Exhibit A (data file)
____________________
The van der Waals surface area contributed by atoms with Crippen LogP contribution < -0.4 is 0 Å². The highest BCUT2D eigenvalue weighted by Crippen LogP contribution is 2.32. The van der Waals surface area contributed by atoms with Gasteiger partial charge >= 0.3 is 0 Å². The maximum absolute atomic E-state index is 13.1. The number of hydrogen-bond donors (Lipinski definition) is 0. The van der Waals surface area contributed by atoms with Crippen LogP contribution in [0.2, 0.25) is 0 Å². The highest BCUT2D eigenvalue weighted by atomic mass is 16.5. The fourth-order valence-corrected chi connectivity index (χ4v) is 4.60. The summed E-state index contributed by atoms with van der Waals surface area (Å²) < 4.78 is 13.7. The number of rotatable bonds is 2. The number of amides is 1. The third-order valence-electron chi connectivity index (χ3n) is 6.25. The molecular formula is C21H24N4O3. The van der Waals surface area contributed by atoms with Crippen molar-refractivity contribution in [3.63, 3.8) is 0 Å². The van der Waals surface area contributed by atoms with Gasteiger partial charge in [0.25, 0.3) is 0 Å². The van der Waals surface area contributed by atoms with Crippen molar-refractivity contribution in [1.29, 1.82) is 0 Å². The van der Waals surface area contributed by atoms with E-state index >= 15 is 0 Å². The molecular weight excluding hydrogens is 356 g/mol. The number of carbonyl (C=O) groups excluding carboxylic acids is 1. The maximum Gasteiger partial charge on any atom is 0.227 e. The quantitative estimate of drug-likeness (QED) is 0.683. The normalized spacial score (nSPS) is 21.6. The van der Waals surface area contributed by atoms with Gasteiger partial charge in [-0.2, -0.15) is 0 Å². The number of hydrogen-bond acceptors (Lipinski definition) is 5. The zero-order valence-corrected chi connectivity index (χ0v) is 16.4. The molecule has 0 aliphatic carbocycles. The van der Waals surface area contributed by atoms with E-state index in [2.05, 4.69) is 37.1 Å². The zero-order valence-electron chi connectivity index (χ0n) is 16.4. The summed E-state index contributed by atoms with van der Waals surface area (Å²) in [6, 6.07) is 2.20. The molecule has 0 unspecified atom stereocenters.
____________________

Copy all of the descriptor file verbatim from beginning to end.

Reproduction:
The van der Waals surface area contributed by atoms with Crippen LogP contribution < -0.4 is 0 Å². The highest BCUT2D eigenvalue weighted by Crippen LogP contribution is 2.32. The van der Waals surface area contributed by atoms with Gasteiger partial charge >= 0.3 is 0 Å². The maximum absolute atomic E-state index is 13.1. The number of hydrogen-bond donors (Lipinski definition) is 0. The van der Waals surface area contributed by atoms with Crippen LogP contribution in [0.2, 0.25) is 0 Å². The highest BCUT2D eigenvalue weighted by atomic mass is 16.5. The fourth-order valence-corrected chi connectivity index (χ4v) is 4.60. The summed E-state index contributed by atoms with van der Waals surface area (Å²) < 4.78 is 13.7. The number of rotatable bonds is 2. The number of amides is 1. The third-order valence-electron chi connectivity index (χ3n) is 6.25. The molecular formula is C21H24N4O3. The van der Waals surface area contributed by atoms with Crippen molar-refractivity contribution in [3.63, 3.8) is 0 Å². The van der Waals surface area contributed by atoms with Gasteiger partial charge in [0.25, 0.3) is 0 Å². The van der Waals surface area contributed by atoms with Crippen molar-refractivity contribution in [1.29, 1.82) is 0 Å². The van der Waals surface area contributed by atoms with E-state index >= 15 is 0 Å². The molecular weight excluding hydrogens is 356 g/mol. The number of carbonyl (C=O) groups excluding carboxylic acids is 1. The maximum Gasteiger partial charge on any atom is 0.227 e. The quantitative estimate of drug-likeness (QED) is 0.683. The normalized spacial score (nSPS) is 21.6. The van der Waals surface area contributed by atoms with Gasteiger partial charge in [-0.2, -0.15) is 0 Å². The number of hydrogen-bond acceptors (Lipinski definition) is 5. The zero-order valence-corrected chi connectivity index (χ0v) is 16.4. The molecule has 0 aliphatic carbocycles. The van der Waals surface area contributed by atoms with E-state index in [2.05, 4.69) is 37.1 Å². The zero-order valence-electron chi connectivity index (χ0n) is 16.4. The summed E-state index contributed by atoms with van der Waals surface area (Å²) in [6, 6.07) is 2.20. The molecule has 0 unspecified atom stereocenters.